Dark rings around eyes can be caused by iron deficiency, says Britain's leading nutritionist Jane Clarke.
Anaemia is a sign that not enough oxygen is getting to the body tissues. There are several types of anaemia, but iron deficiency is the most common.
This can be treated easily in many cases by eating right food, the online edition of Daily Mail quoted him as saying.
"Our bodies need iron to manufacture haemoglobin, the red pigment which carries oxygen to the cells. Dark circles alone do not indicate anaemia," he said.
"You will also suffer from constant tiredness, headaches, dizziness, shortness of breath, poor memory, frequent colds and infections, and pale skin.
"It's something that generally affects women more than men - partly because of the menstrual cycle."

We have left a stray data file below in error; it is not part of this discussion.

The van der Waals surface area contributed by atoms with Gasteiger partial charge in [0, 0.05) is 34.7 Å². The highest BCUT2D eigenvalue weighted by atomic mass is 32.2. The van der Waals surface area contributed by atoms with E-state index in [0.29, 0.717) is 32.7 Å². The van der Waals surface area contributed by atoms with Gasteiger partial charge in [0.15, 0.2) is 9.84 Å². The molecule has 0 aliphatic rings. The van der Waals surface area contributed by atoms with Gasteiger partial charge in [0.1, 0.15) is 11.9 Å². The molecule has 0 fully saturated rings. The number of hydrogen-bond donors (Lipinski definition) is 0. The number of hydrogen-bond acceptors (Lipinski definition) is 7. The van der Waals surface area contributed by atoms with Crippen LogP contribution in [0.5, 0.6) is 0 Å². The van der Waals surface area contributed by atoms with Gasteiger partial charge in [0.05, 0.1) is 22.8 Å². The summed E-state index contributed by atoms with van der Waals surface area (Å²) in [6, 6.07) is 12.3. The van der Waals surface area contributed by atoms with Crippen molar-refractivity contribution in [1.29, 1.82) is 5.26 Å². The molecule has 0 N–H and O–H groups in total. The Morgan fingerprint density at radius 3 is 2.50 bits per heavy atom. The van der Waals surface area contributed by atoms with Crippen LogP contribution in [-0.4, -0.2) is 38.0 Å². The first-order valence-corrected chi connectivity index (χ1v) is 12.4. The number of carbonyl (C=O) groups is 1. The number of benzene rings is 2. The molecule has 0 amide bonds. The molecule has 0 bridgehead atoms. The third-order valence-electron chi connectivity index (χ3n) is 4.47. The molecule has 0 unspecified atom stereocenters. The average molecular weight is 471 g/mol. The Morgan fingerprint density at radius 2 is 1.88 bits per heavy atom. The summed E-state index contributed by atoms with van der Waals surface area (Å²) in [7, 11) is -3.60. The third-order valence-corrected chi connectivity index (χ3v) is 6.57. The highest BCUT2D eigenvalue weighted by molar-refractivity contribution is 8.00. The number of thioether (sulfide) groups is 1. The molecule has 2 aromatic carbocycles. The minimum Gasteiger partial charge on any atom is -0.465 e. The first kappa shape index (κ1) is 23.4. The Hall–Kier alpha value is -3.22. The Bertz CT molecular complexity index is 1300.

The best sources of iron include liver (although it is not recommended during pregnancy), lean red meat including venison, egg yolks, dried and tinned beans including baked beans, lentils and chickpeas.
Other good sources include soya mince, seaweed, fortified breakfast cereals, seeds such as pumpkin and sunflower, dark green leafy vegetables such as Savoy cabbage, dried apricots, figs, oatmeal, prunes, broccoli, asparagus, wholemeal bread and brown rice.
The secret is to eat Vitamin C rich foods in the same meal - this means vegetables that are as fresh and as lightly cooked as possible, especially peppers, kale, sprouts, cabbage and broccoli, and fruits such as kiwis, blueberries, blackcurrants, papaya, oranges and mangoes.
Those who have these dark rings for years, the cause could be age rather than diet. "As we get older our skin becomes thinner. To some degree this process is controlled by our genes and family patterns, but it's also influenced by things that damage the skin such as smoking," Clarke said.